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Inspection Summary


Overall summary & rating

Good

Updated 22 April 2017

This inspection took place on 9 March 2017 and was announced. We gave the registered provider 24 hours’ notice to ensure someone would be available at the service.

Aapna Services is a registered charity. The service specifically caters for people from the black minority ethnic communities in the Middlesbrough area providing culturally suitable services to enable people to live independently at home. The service is registered with the CQC to provide personal care to adults aged 18 and above. The service provides staff to support people with personal care as well as domestic duties, shopping, medical appointments and social outings.

We last inspected the service in January 2016 and rated the service as ‘Requires Improvement.’ We asked the registered provider to take immediate actions and at this inspection we found some improvements had been made to meet these regulations. However further improvements are required within management systems.

The service provides support to 52 people in their own homes, five of which required support with personal care.

The service had a registered manager in place. A registered manager is a person who has registered with the Care Quality Commission (CQC) to manage the service. Like registered providers, they are ‘registered persons’. Registered persons have legal responsibility for meeting the requirements in the Health and Social Care Act 2008 and associated Regulations about how the service is run.

During our inspection we found the organisation was multi-cultural and was underpinned by values and a genuine desire to be inclusive.

People were supported by enough staff, at the right times to meet their needs safely and in a person centred way. Person centred means when a person is central to their care and treatment and their needs are met in a personalised way taking on board their preferences.

Accidents and incidents were appropriately recorded and personalised risk assessments were in place for people who used the service and staff.

People were supported to administer their own medicines safely at home.

We found that safe recruitment and selection procedures were in place and appropriate checks had been undertaken before staff began work. This included obtaining and verifying references from previous employers to show staff employed were safe to work with vulnerable people.

Staff received regular supervisions and opportunities for further personal development. Some staff appraisals had taken place and other were planned.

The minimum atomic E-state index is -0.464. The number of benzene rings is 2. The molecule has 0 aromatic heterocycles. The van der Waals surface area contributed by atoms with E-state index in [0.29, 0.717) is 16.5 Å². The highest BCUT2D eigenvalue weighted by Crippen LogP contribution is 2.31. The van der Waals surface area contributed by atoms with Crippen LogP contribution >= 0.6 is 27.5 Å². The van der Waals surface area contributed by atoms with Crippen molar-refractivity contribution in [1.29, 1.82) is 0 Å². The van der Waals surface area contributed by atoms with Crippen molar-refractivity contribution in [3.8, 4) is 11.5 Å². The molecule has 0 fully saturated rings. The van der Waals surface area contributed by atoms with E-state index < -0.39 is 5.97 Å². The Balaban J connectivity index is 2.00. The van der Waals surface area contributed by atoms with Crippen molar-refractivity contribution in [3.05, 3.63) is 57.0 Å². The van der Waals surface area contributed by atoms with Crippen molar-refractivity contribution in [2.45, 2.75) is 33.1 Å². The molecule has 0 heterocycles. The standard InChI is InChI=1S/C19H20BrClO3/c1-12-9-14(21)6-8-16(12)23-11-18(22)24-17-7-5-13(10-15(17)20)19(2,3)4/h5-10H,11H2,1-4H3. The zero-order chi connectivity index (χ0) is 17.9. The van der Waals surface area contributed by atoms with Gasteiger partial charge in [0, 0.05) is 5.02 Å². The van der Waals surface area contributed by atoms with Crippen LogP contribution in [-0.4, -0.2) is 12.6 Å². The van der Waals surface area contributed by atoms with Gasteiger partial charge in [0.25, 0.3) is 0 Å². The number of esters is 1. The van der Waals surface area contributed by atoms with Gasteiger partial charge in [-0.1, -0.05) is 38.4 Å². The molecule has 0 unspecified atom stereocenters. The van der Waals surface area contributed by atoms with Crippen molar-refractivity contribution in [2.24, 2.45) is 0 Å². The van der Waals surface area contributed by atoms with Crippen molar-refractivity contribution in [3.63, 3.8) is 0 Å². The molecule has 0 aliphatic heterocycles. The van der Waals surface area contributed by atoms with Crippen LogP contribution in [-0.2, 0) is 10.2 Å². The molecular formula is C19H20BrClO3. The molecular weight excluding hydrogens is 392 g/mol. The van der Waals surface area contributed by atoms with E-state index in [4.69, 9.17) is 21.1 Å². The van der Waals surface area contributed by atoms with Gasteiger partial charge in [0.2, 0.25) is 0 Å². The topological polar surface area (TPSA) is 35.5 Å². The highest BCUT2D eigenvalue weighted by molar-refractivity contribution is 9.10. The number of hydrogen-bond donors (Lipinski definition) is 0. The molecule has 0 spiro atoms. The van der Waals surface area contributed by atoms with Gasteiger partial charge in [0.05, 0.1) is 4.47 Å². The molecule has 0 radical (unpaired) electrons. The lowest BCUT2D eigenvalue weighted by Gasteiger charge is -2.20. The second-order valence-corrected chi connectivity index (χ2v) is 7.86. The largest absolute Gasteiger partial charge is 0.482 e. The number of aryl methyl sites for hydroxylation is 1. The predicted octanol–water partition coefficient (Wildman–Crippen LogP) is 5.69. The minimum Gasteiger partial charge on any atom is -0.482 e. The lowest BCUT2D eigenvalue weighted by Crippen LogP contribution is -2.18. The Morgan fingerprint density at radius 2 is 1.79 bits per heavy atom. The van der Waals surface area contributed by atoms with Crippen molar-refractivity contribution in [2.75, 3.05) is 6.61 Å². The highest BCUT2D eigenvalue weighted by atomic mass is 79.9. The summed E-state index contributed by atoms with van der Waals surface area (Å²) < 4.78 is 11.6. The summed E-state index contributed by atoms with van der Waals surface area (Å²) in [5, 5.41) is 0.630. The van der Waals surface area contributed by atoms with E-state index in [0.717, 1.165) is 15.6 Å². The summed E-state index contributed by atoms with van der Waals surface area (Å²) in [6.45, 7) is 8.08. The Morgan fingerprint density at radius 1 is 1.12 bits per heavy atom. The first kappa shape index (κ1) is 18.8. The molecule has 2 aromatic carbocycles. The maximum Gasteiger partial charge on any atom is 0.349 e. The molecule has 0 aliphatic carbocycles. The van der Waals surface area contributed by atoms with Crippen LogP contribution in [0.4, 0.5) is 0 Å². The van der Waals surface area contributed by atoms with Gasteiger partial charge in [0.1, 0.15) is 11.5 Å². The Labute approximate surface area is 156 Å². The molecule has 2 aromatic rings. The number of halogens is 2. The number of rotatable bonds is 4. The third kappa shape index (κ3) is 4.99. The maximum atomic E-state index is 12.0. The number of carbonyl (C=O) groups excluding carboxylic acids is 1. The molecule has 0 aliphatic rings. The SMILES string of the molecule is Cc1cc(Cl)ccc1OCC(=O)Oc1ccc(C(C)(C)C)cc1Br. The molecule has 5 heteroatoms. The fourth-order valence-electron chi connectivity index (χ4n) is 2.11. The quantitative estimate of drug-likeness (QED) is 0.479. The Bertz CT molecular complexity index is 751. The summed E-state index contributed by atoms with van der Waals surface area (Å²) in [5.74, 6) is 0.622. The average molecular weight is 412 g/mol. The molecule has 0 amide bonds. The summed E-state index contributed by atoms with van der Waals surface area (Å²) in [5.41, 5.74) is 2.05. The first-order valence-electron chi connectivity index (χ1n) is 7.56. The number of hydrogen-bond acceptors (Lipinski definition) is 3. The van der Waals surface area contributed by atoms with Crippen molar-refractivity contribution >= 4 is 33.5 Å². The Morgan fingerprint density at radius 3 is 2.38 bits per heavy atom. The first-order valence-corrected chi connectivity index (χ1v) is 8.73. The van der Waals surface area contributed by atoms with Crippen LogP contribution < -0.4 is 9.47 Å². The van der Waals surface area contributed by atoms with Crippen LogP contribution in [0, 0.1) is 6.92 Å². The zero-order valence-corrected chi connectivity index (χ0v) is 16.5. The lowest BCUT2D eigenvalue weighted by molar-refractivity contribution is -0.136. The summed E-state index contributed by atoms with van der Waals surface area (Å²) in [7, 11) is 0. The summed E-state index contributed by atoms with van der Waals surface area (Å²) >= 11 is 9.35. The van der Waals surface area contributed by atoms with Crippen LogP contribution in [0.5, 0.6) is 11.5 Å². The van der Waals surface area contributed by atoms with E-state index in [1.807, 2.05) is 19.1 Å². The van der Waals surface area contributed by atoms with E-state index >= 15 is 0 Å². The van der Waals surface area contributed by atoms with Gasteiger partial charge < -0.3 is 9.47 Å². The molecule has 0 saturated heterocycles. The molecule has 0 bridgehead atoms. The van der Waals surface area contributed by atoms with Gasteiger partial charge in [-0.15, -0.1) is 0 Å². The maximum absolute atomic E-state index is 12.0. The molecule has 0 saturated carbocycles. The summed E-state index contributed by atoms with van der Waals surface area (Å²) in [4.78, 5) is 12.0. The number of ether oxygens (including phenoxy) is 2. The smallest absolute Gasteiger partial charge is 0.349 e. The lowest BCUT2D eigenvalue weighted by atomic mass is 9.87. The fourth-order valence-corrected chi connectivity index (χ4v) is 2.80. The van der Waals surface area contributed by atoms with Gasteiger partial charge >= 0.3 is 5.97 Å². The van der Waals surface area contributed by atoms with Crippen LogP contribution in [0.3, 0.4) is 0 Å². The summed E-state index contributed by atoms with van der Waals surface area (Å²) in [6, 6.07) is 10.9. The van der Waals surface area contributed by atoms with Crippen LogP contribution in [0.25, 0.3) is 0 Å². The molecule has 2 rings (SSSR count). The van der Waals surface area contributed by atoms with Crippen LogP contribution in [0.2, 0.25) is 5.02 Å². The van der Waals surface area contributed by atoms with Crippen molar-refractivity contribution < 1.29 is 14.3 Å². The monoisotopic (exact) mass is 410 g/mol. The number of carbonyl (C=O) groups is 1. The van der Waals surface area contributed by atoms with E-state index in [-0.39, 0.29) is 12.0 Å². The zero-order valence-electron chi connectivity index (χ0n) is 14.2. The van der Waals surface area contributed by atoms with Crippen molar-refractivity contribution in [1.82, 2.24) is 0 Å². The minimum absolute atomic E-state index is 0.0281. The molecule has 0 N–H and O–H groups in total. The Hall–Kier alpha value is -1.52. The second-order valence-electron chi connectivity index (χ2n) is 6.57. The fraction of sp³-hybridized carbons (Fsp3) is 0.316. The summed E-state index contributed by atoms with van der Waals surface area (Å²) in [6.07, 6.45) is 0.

Staff were suitably trained to meet the needs of the people who used the service and an appropriate induction took place for new starters.

Training needs of the staff were recorded but they were not always monitored.

Care records showed that people’s needs were assessed before they started using the service and care plans were written in a person centred way.

Staff supported people who used the service with their social, cultural and religious needs. People who used the service told us that all staff were very caring in the way they supported them.

People who used the service told us they were treated with dignity and respect and felt very comfortable with their staff. They told us how they had learned from each other and had built trust and important relationships together.

People who used the service were aware of how to make a complaint if they needed too and complaints were managed appropriately.

The service had onsite facilities and activities for people to access.

Staff told us they felt supported by the registered manager and were comfortable raising any concerns.

The service had a range of audits in place to check the quality and safety of the service and actions plans and lessons learnt were part of their on-going quality review of the service. However quality assurance with the people who used the service was planned but at the time of our inspection hadn’t taken place.

The service worked in partnership with the local authority an

Inspection areas

Safe

Good

Updated 22 April 2017

The service was safe.

Medicines were administered and recorded safely.

People felt safe being supported by the service in their own homes.

People had personalised risk assessments in place to enable them to take risks safely within their own home

Effective

Good

Updated 22 April 2017

The service was effective.

Staff training was up to date and appropriate to meet people’s needs.

Peoples nutritional and hydration needs were met.

Peoples with special diets had their needs met either for health, culture or religion.

Staff had regular supervisions in place.

Caring

Good

Updated 22 April 2017

This service was caring.

People had access to advocacy if they needed.

People were encouraged to maintain their independence.

Equality and diversity was paramount to the people who used the service and the staff.

Responsive

Good

Updated 22 April 2017

This service was responsive.

People were supported in person centred ways to meet their individual, cultural and religious beliefs.

Peoples care plans were person centred

The complaints procedure was accessible and people knew how to complain if they needed to.

Well-led

Requires improvement

Updated 22 April 2017

This service was not always well led.

The service had not carried out any formal quality assurance work with the people who used the service and stakeholders.

Staff training was in place and improvements had been made to monitor them.

The service worked in partnership with the voluntary sector to promote support services and protect people from social isolation.